5.7.1 Iron ore constitutes one of the major exports of the country with foreign exchange earnings of about Rs. 1200-1300 crores in 1991-92. The major exporters are National Mineral Development Corporation (NMDC), Kudre-mukh Iron Ore Co. Ltd. (KIOCL) and private parties, particularly the Goan mine owners. The ore fr n Bailadilla mines of NMDC is by far the ricnest in the country. Until recently,-the entire Baiiadiila output was being exported, with the indigenous industry using inferior grades. It is imperative to reduce the level of exports of very high grade iron ore (+65% Fe) and utilise it increasingly in indigenous steel plants, particularly tor direct reduction.

5.7.2 As a significant proportion of iron ore reserves is in the form of fines and blue dust, greater efforts will have to be made for their utilisation for which necessary R and D work will be taken up. In this context, the NMDC will undertake a project in collaboration with the Department of Electronics(DOE) on development of process technology for manufacture of various types of ferrite powders using indigenous raw materials/blue dust and their pilot plant production.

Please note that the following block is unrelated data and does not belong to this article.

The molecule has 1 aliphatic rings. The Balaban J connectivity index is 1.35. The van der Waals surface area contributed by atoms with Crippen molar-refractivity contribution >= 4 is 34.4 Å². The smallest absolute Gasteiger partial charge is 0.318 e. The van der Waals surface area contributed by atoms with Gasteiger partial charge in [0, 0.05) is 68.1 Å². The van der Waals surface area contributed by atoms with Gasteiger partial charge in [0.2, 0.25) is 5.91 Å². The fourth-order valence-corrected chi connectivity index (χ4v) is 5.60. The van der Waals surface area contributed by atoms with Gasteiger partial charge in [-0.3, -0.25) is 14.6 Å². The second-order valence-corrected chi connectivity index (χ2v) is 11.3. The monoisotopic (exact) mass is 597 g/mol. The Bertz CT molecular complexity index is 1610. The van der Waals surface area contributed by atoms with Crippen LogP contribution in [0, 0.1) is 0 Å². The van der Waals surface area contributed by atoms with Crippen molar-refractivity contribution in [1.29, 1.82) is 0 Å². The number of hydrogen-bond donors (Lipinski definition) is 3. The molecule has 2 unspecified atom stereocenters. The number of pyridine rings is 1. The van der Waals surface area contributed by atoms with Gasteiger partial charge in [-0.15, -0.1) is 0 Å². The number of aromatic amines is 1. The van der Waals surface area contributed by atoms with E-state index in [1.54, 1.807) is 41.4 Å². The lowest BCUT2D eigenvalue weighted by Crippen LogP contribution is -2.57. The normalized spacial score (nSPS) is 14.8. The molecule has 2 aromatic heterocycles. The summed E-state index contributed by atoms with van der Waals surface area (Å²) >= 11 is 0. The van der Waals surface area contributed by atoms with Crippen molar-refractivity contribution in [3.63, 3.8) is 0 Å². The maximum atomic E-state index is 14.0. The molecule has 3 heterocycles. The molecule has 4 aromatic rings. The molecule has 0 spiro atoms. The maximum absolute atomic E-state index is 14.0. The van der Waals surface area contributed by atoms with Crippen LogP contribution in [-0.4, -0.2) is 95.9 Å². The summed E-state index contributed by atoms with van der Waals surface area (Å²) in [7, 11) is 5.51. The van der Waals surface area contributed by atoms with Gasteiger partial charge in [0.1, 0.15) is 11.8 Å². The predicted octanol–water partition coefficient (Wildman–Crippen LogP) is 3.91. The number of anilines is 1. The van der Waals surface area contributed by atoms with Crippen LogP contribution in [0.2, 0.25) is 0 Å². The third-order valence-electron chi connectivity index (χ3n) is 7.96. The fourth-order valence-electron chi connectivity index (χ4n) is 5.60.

Iron and Steel

5.8.1 During the Seventh Plan and 1990-92, the expansions of Bokaro and Bhilai steel plants to four million tonnes each, the second phase modernisation/expansion of Tata Iron and Steel Company and the first phase facilities of Visak-hapatnam Steel Plant (except light and medium merchant mill) were c^.pleted. In addition, there has been impressive growth of production capacity in mini steel plants and induction furnace units in the secondary sector. The second phase of Visakhapatnam Steel Plant is expected to be completeu 111 .*')gust, 1992.